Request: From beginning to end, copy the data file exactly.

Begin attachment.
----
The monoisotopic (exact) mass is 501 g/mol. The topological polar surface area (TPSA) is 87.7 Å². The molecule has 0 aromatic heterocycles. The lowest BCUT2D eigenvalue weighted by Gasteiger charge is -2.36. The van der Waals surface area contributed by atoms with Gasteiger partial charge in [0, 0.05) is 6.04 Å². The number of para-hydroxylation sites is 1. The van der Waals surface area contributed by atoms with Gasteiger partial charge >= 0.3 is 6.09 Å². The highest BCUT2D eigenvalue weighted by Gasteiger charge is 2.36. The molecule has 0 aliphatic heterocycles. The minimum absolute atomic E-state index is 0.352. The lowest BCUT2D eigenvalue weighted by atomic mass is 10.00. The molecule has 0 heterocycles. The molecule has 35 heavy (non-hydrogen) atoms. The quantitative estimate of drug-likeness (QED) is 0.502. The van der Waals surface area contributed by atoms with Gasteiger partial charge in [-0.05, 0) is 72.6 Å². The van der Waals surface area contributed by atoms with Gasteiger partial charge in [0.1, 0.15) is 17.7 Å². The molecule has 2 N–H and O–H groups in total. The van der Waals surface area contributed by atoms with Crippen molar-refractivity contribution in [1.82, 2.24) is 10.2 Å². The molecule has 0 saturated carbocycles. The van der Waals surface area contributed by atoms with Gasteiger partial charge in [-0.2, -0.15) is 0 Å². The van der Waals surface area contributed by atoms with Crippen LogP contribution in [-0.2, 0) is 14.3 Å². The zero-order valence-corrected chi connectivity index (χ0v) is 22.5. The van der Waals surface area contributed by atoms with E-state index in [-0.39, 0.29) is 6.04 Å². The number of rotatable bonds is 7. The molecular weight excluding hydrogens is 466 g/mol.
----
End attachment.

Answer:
The monoisotopic (exact) mass is 501 g/mol. The topological polar surface area (TPSA) is 87.7 Å². The molecule has 0 aromatic heterocycles. The lowest BCUT2D eigenvalue weighted by Gasteiger charge is -2.36. The van der Waals surface area contributed by atoms with Gasteiger partial charge in [0, 0.05) is 6.04 Å². The number of para-hydroxylation sites is 1. The van der Waals surface area contributed by atoms with Gasteiger partial charge >= 0.3 is 6.09 Å². The highest BCUT2D eigenvalue weighted by Gasteiger charge is 2.36. The molecule has 0 aliphatic heterocycles. The minimum absolute atomic E-state index is 0.352. The lowest BCUT2D eigenvalue weighted by atomic mass is 10.00. The molecule has 0 heterocycles. The molecule has 35 heavy (non-hydrogen) atoms. The quantitative estimate of drug-likeness (QED) is 0.502. The van der Waals surface area contributed by atoms with Gasteiger partial charge in [-0.05, 0) is 72.6 Å². The van der Waals surface area contributed by atoms with Gasteiger partial charge in [0.1, 0.15) is 17.7 Å². The molecule has 2 N–H and O–H groups in total. The van der Waals surface area contributed by atoms with Crippen molar-refractivity contribution in [1.82, 2.24) is 10.2 Å². The molecule has 0 saturated carbocycles. The van der Waals surface area contributed by atoms with Gasteiger partial charge in [-0.2, -0.15) is 0 Å². The van der Waals surface area contributed by atoms with Crippen LogP contribution in [-0.2, 0) is 14.3 Å². The zero-order valence-corrected chi connectivity index (χ0v) is 22.5. The van der Waals surface area contributed by atoms with E-state index in [-0.39, 0.29) is 6.04 Å². The number of rotatable bonds is 7. The molecular weight excluding hydrogens is 466 g/mol.